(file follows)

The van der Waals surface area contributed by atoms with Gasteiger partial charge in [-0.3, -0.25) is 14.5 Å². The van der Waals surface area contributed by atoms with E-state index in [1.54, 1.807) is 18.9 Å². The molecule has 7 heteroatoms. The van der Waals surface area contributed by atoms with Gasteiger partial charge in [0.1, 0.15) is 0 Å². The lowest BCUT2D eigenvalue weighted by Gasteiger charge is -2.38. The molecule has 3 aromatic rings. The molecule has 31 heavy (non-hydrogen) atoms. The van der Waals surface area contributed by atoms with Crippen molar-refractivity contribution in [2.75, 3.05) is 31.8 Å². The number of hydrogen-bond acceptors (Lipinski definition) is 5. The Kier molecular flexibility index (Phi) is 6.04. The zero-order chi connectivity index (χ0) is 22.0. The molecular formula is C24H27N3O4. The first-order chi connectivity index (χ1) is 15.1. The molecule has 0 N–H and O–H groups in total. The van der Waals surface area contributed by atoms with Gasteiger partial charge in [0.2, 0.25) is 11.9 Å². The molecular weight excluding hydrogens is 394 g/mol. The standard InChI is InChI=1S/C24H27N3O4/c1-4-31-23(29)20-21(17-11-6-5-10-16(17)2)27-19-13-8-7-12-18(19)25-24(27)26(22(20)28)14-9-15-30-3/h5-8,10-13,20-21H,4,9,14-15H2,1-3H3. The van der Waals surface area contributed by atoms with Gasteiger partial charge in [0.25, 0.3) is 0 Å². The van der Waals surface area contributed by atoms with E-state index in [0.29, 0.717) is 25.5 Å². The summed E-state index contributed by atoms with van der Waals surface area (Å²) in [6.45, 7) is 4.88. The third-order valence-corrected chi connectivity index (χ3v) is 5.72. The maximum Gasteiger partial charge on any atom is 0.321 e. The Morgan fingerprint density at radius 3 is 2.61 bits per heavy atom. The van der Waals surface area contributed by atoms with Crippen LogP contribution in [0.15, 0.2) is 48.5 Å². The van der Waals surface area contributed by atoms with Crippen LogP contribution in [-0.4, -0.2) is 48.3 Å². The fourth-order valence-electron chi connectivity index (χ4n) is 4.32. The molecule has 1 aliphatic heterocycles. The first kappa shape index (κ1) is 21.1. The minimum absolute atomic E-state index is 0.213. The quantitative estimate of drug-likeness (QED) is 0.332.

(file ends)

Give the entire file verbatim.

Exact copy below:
The van der Waals surface area contributed by atoms with Gasteiger partial charge in [-0.3, -0.25) is 14.5 Å². The van der Waals surface area contributed by atoms with E-state index in [1.54, 1.807) is 18.9 Å². The molecule has 7 heteroatoms. The van der Waals surface area contributed by atoms with Gasteiger partial charge in [0.1, 0.15) is 0 Å². The lowest BCUT2D eigenvalue weighted by Gasteiger charge is -2.38. The molecule has 3 aromatic rings. The molecule has 31 heavy (non-hydrogen) atoms. The van der Waals surface area contributed by atoms with Crippen molar-refractivity contribution in [2.75, 3.05) is 31.8 Å². The number of hydrogen-bond acceptors (Lipinski definition) is 5. The Kier molecular flexibility index (Phi) is 6.04. The zero-order chi connectivity index (χ0) is 22.0. The molecular formula is C24H27N3O4. The first-order chi connectivity index (χ1) is 15.1. The molecule has 0 N–H and O–H groups in total. The van der Waals surface area contributed by atoms with Gasteiger partial charge in [0.2, 0.25) is 11.9 Å². The molecular weight excluding hydrogens is 394 g/mol. The standard InChI is InChI=1S/C24H27N3O4/c1-4-31-23(29)20-21(17-11-6-5-10-16(17)2)27-19-13-8-7-12-18(19)25-24(27)26(22(20)28)14-9-15-30-3/h5-8,10-13,20-21H,4,9,14-15H2,1-3H3. The van der Waals surface area contributed by atoms with Gasteiger partial charge in [0.25, 0.3) is 0 Å². The van der Waals surface area contributed by atoms with E-state index in [0.29, 0.717) is 25.5 Å². The summed E-state index contributed by atoms with van der Waals surface area (Å²) in [6.45, 7) is 4.88. The third-order valence-corrected chi connectivity index (χ3v) is 5.72. The maximum Gasteiger partial charge on any atom is 0.321 e. The Morgan fingerprint density at radius 3 is 2.61 bits per heavy atom. The van der Waals surface area contributed by atoms with Crippen LogP contribution in [0.15, 0.2) is 48.5 Å². The van der Waals surface area contributed by atoms with Crippen LogP contribution in [-0.4, -0.2) is 48.3 Å². The fourth-order valence-electron chi connectivity index (χ4n) is 4.32. The molecule has 1 aliphatic heterocycles. The first kappa shape index (κ1) is 21.1. The minimum absolute atomic E-state index is 0.213. The quantitative estimate of drug-likeness (QED) is 0.332.